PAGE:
That the phone company keeps this information and sends it to you on your bill also does not eliminate your interest in the information staying private. As Justice Marshall wrote in a dissent “Privacy is not a discrete commodity, possessed absolutely or not at all. Those who disclose certain facts to a bank or phone company for a limited business purpose need not assume that this information will be released to other persons for other purposes.”
The mention of banks is instructive. You have to tell the bank who you are sending a check to, but that doesn’t mean you wouldn’t care if your bank statement was published in the newspaper.
Expect more problems
The distinction between the content of your calls, texts and emails and their metadata (time, length, destination, etc.) is being used to claim that “no one is listening in” to your calls when the NSA records all this. It is a distinction that never should have been enshrined in law.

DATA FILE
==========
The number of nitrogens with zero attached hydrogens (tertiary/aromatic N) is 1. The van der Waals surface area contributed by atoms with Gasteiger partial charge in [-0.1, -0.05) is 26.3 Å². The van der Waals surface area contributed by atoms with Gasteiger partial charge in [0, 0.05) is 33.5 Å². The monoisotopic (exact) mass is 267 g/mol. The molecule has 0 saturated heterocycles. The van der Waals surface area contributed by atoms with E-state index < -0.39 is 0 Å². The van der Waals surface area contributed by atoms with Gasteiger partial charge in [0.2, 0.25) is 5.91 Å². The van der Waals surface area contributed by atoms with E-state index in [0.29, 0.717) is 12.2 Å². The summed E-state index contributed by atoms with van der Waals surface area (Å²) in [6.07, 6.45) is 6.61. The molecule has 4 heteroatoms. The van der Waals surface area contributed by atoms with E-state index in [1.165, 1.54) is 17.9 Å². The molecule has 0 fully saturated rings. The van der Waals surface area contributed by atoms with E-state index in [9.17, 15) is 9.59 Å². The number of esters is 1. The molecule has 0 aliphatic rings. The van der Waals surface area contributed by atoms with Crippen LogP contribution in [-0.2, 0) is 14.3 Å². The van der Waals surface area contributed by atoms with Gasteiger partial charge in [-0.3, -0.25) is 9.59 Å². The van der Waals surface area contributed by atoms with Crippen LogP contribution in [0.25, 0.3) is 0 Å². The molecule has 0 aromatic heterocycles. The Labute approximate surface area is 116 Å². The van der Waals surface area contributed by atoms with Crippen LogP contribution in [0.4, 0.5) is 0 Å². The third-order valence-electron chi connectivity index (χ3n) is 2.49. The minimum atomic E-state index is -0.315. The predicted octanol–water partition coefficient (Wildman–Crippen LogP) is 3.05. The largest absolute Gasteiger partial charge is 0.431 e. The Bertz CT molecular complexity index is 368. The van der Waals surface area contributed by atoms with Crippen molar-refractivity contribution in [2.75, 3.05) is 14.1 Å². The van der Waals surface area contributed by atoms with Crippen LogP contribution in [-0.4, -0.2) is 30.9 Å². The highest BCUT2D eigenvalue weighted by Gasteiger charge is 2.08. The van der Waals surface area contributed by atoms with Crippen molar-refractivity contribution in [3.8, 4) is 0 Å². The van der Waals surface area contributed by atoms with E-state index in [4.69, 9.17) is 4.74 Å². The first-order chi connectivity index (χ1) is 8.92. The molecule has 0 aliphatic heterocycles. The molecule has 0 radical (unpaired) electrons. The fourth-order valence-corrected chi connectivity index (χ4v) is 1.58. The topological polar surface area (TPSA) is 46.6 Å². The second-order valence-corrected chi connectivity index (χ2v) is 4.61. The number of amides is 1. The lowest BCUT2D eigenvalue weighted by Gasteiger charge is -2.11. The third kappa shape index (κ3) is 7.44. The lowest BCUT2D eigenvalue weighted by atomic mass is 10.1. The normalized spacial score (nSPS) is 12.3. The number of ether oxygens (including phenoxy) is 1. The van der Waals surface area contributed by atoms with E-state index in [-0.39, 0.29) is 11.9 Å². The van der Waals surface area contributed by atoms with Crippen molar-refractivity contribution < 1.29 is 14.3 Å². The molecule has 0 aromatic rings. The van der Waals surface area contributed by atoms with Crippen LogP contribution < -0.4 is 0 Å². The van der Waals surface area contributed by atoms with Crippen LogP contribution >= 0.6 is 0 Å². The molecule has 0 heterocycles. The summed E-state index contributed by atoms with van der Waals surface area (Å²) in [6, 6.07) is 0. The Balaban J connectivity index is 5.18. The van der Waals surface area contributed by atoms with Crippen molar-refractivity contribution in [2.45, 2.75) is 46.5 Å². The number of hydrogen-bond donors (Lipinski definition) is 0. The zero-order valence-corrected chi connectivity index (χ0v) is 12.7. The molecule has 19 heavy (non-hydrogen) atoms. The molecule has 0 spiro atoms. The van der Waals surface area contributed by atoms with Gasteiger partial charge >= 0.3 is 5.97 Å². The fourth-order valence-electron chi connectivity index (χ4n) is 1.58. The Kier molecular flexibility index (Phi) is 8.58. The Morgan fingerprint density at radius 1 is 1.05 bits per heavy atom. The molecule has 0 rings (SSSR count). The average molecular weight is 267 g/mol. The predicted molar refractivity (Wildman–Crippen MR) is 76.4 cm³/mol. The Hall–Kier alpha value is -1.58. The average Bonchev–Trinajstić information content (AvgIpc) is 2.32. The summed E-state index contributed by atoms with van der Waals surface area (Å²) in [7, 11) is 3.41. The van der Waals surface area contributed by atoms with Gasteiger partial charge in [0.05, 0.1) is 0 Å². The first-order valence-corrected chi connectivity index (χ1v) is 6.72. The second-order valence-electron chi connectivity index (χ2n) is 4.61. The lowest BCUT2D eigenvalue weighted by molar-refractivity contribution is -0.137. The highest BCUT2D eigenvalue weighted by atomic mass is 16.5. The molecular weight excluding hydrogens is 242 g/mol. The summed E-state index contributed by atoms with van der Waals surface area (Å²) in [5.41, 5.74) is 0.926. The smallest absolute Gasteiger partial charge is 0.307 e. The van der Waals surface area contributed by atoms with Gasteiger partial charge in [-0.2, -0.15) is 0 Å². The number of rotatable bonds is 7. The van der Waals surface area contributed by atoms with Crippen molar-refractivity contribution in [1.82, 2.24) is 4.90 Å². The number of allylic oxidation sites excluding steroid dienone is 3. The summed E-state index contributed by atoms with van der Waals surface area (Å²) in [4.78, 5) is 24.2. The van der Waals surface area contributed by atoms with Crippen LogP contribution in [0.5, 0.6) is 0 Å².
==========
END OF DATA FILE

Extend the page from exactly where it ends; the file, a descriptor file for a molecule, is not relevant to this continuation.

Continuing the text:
The erosion of privacy rights and the explosion of government surveillance can’t be put down to just a couple of court decisions. The entire trend of society is for us to share more and more information, be it on Facebook or by texting friends. We share with more and more organizations and we’ve probably lost track of who we’ve shared it with. We access sensitive data from our mobile phones, from a random ATM machine in a store and we store this information not on our own devices, or even on a single company’s machines, but “in the cloud” on networks of machines.
So in a way, we allowed this to happen. Perhaps the real scandal of the NSA is that we aren’t all that scandalized.
The views expressed in this article are the author’s own and do not necessarily reflect Mint Press News editorial policy.